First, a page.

Project Lead the Way students scrape through peanut butter woes
FRONT ROYAL — Megan Mills, Dylan Miller and Nicholas Herring–all seniors in the Project Lead the Way engineering program at Blue Ridge Technical Center–began the semester by brainstorming problems in the world.
“Each one of us came up with 100 problems,” Mills said.
Of those, the group then ranked the problems to determine which one they would solve by the end of the semester. They came up with a particularly vexing issue: getting peanut butter out of a jar.
A normal knife, Herring explained, just doesn’t work.
“It doesn’t spread well, it doesn’t get underneath the rim, it doesn’t get the bottom,” Herring said.
By the time the jar begins to become empty, the knife just becomes useless, he said.
Meanwhile, fingers, while cheap and fairly effective at capturing the last remnants of peanut butter in a jar, leave a complete mess.
So over the course of the semester, the engineering team worked on coming up with solutions.
On Thursday, at a final showcase event, the three presented their finished product.
They designed a knife with ridges that could pick up scraps of peanut butter on the top and bottom lips of a jar. The knife had a long, flat edge that could scrape the sides of the jars.
They made the knife itself with stainless steel–not as sturdy as Herring wanted, but not flimsy, either. They created a purple plastic handle using a 3D printer.
Herring demonstrated that the knife was able to pick up almost all of the peanut butter in a nearly empty jar.
“It can get underneath the rim pretty well,” Herring said, showing how one of the ridges was designed to pick up peanut butter near the lid.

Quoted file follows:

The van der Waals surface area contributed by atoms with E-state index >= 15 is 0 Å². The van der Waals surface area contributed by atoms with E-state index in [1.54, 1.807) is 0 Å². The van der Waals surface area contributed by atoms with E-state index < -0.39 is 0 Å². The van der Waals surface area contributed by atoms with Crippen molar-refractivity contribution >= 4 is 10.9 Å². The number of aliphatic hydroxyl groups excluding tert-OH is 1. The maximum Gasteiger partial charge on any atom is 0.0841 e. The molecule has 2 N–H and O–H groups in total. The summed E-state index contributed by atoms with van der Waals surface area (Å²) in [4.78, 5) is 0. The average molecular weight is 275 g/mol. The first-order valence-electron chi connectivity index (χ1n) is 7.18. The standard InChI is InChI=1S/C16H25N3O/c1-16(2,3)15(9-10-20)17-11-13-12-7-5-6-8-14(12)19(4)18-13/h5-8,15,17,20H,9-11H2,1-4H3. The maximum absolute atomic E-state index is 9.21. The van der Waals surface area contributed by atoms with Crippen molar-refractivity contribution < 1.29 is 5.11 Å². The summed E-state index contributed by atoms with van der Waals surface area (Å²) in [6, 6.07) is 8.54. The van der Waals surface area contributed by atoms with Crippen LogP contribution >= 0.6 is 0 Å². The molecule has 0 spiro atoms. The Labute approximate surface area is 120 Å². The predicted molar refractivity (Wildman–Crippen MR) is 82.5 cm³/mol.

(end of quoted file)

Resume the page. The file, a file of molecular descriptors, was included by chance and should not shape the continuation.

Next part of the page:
But it was a long road to get to that point, the team said. They went through several prototypes that didn’t quite scrape up the peanut butter as effectively as the team wanted.
It was particularly important for the team to design a knife that would work in all jars.
“[Peanut butter jars] all come in different sizes–small, medium and Costco,” Herring said.
The engineering team was one of three groups to present their projects during Thursday’s senior showcase. Two biomedical students, Ciarra Berry and Nick Reith, also presented their research.
For his project, Reith shadowed a patient who was recovering from an ACL — a torn anterior cruciate ligament in the knee — surgery. Reith, who is a baseball catcher, said that he pursued the project to show how effective modern ACL surgeries are.
“I wanted to show and prove that when athletes do tear or injure [the ACL] in any way, that you can come back 100 percent,” Reith said.
Berry, meanwhile, compiled data on chronic care management patients to see how effective their care was.